New Internet Explorer Application Compatibility VPC Images are currently available for download free of charge from Microsoft.
The company is offering XP SP3 and Vista SP1 virtualized, packaged as Virtual Hard Disk (VHD) files, that can be used with Microsoft’s virtualization solutions.
Each XP and Vista copy brings to the table a different version of Internet Explorer. The images are designed for web devs that are building sites and need to test their projects for compatibility with multiple IE versions.
“After a little delay, the Internet Explorer App Compat Testing VHDs are now available for download on the Microsoft Download Center. Like the previous set of images, these ones are time-bombed for 90 days and will expire on January 11th, 2011,” revealed Microsoft’s Pete LePage. More »
Concomitantly with the general availability of Internet Explorer 8 RTW, Microsoft also released to web the IE8 Language Packs. Fact is that the gold version of IE8 RTW is currently available for download in no less than 25 languages, but the software giant has taken it one step further. In addition to the fully localized languages of IE8, the Redmond company is also offering users worldwide the possibility to translate the graphical user interface of IE7’s successor.
“The Internet Explorer 8 Language Packs install language specific resource files, allowing users to view the user interface (UI) of Internet Explorer 8 in a different supported language,” Microsoft informed. Currently users of the following languages will be able to take advantage of the IE8 RTW Language Packs: Arabic, Chinese (Traditional), Chinese (Simplified), Chinese (Hong Kong), Czech, Danish, Dutch, Finnish, French, German, Greek, Hebrew, Hungarian, Italian, Japanese, Korean, Norwegian, Polish, Portuguese (Portugal), Portuguese (Brazil), Russian, Spanish, Swedish, Turkish. More »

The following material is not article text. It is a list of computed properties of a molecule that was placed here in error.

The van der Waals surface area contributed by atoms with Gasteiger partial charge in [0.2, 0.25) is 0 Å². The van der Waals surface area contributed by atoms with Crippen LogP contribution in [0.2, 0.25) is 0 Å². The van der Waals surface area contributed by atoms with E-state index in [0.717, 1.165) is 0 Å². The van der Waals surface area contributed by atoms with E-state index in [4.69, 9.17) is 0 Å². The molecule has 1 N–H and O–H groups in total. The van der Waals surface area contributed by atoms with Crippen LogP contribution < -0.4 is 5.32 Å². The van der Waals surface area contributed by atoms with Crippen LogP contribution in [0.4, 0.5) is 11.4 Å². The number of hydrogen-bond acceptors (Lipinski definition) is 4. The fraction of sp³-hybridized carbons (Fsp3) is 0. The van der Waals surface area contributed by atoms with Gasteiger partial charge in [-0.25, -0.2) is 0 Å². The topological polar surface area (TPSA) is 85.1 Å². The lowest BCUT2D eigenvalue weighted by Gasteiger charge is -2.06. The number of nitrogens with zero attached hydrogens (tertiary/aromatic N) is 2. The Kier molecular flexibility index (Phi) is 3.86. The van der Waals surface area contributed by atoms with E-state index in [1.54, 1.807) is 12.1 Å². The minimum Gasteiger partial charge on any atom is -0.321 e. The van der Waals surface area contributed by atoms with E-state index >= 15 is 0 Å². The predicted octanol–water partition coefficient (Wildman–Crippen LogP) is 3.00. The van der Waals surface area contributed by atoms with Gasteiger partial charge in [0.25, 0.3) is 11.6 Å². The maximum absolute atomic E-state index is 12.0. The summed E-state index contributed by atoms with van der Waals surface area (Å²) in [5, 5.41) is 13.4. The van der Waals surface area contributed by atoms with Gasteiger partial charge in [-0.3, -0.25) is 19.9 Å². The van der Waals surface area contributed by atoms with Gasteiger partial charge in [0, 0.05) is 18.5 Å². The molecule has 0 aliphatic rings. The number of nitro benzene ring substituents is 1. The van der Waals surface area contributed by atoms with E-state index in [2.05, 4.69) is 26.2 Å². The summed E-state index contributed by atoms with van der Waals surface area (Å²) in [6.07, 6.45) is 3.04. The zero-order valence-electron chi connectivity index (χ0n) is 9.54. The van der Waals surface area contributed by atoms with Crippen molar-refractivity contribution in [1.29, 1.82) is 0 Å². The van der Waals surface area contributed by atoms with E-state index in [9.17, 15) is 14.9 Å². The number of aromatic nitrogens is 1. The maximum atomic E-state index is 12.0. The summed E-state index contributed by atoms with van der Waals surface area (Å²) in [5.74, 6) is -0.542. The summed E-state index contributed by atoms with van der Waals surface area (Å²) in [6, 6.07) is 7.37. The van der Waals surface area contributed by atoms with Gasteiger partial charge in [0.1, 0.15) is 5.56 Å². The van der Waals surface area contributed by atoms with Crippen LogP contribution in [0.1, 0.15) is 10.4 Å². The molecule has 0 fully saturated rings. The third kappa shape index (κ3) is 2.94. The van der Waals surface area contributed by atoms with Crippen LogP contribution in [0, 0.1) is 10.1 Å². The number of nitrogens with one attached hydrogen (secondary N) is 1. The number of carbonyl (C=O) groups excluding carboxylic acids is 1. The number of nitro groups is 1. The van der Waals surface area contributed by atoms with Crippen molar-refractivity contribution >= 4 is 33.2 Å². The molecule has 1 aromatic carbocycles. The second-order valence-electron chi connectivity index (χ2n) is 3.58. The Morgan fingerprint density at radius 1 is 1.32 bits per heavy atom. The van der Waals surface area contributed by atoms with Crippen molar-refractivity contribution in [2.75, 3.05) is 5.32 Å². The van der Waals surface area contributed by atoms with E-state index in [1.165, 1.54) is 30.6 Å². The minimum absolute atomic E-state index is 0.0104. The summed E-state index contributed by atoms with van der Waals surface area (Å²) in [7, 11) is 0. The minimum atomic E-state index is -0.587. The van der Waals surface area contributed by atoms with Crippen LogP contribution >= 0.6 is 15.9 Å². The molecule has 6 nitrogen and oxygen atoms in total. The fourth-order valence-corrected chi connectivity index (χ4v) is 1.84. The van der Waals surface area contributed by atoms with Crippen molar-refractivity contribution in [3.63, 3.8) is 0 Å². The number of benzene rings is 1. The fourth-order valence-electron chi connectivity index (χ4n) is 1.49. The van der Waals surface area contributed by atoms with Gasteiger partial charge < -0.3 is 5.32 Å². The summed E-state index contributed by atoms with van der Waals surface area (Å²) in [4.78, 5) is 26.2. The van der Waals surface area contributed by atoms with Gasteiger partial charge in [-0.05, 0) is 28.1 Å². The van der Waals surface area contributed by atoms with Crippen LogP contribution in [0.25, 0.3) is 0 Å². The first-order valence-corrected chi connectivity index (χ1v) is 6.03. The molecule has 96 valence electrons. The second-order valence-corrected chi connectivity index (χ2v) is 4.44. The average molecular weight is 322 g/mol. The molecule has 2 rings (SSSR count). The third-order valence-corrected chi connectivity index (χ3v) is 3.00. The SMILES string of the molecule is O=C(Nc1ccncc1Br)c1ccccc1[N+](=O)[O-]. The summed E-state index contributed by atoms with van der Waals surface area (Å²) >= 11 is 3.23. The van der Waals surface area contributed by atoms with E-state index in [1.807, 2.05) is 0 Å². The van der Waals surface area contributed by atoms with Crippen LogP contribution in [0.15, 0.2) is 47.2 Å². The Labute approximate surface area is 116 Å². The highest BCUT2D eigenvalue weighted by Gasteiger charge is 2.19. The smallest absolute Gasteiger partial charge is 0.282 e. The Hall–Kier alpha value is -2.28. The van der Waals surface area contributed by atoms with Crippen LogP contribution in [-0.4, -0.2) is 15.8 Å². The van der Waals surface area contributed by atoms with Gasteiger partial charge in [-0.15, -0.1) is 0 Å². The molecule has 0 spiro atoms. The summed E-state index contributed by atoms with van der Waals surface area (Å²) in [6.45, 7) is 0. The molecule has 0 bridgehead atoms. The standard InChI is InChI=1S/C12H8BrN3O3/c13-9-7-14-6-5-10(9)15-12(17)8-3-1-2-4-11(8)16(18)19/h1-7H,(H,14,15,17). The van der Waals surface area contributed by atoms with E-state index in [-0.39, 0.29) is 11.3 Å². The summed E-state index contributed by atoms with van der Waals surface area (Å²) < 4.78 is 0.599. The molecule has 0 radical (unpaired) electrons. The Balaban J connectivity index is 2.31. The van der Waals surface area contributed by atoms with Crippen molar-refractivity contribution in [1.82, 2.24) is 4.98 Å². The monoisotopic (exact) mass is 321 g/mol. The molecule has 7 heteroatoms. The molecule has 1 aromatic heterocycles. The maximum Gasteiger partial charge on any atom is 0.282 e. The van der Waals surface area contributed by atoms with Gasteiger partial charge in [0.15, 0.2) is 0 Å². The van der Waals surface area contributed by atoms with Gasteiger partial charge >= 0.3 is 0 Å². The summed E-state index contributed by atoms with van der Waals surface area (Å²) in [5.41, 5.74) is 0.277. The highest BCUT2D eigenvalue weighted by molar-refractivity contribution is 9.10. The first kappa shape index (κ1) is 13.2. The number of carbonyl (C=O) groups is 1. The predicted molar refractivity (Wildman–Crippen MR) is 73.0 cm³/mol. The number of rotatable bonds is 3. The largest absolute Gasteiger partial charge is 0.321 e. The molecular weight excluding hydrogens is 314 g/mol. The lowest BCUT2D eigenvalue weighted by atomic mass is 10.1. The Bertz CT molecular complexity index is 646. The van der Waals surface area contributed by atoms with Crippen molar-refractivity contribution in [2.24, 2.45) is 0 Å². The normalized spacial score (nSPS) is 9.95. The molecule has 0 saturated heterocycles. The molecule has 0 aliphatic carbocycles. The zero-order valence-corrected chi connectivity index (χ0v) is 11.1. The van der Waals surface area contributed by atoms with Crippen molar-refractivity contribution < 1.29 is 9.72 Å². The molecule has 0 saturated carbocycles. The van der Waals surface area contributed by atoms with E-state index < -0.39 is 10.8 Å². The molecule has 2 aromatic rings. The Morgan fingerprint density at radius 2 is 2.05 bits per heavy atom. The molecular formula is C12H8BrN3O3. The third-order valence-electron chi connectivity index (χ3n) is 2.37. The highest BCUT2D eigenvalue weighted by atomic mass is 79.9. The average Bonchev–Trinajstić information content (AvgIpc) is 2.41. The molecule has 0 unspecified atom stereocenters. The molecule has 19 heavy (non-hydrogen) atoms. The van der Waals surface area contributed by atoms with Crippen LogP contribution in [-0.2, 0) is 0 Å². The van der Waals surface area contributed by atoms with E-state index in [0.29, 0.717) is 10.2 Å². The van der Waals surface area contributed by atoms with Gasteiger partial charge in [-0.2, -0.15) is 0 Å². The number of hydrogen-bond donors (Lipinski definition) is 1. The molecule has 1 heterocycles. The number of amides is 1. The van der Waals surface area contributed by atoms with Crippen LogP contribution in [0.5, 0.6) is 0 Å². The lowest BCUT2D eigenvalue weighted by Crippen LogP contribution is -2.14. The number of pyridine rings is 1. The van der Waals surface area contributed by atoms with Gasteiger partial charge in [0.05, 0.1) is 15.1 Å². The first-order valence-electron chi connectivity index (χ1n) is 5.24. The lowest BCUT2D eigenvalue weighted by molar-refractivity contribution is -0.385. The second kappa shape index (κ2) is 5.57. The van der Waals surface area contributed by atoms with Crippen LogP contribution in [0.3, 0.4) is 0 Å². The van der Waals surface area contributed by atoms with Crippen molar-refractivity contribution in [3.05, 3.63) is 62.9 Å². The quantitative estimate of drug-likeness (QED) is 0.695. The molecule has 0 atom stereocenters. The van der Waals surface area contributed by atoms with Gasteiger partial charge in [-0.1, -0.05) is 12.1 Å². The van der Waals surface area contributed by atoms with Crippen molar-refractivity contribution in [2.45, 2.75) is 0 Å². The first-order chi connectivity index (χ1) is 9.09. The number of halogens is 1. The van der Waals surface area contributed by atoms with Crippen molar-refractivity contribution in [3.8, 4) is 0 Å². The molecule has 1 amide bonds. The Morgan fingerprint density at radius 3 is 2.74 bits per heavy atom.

Microsoft issued a warning related to the detection of new examples of malicious code in attacks attempting to exploit a vulnerability affecting various Windows client and server releases. In October, the Redmond giant put out an out-of-band security patch designed to plug a vulnerability residing in the Server Service on Windows systems. According to the company, a successful exploit of the security flaw would lead to remote code execution. The patch was released on October 23, 2008, and will render attacks useless.
“We have seen some new pieces of malware attempting to exploit this vulnerability this week. And while so far, none of these attacks are the broad, fast-moving, self-replicating attacks people usually think of when they hear the word ‘worm,’ they do underscore the importance of deploying this update if you haven’t already,” revealed Security Response Communications Lead, Christopher Budd.
Budd indicated that Microsoft was seeing consistent deployments of the MS08-067 patch, and urged customers that had failed to update so far to do so as soon as possible. At the same time, Microsoft provided a list of malware built to exploit the Server Service vulnerability, including: More »
Network Access Protection is designed to permit a high degree of control over client computers across a network. A critical feature of Windows Server 2008, NAP is now also supported by Windows Vista
RTM and Service Pack 1 and Windows XP Service Pack 3. But deploying NAP is not exactly an effortless task. However, Microsoft is offering the necessary resources to help network administrators, infrastructure specialists and system architects. An illustrative example of this is the Network Access Protection Design Guide available via TechNet.
“The Network Access Protection Design Guide, authored by our very own technical writer and NAP Forum hero Greg Lindsay, is now live! The NAP Design Guide explains the advantages, disadvantages, requirements, recommendations, and design considerations for deploying NAP for the IPsec, 802.1X, VPN, and DHCP enforcement methods. (…) Huge thanks to Greg for his authoring efforts over the last year and to many NAP product team reviewers for helping to ensure that the content is technically accurate and complete,” revealed Joe Davies, NAP Senior Program Manager. More »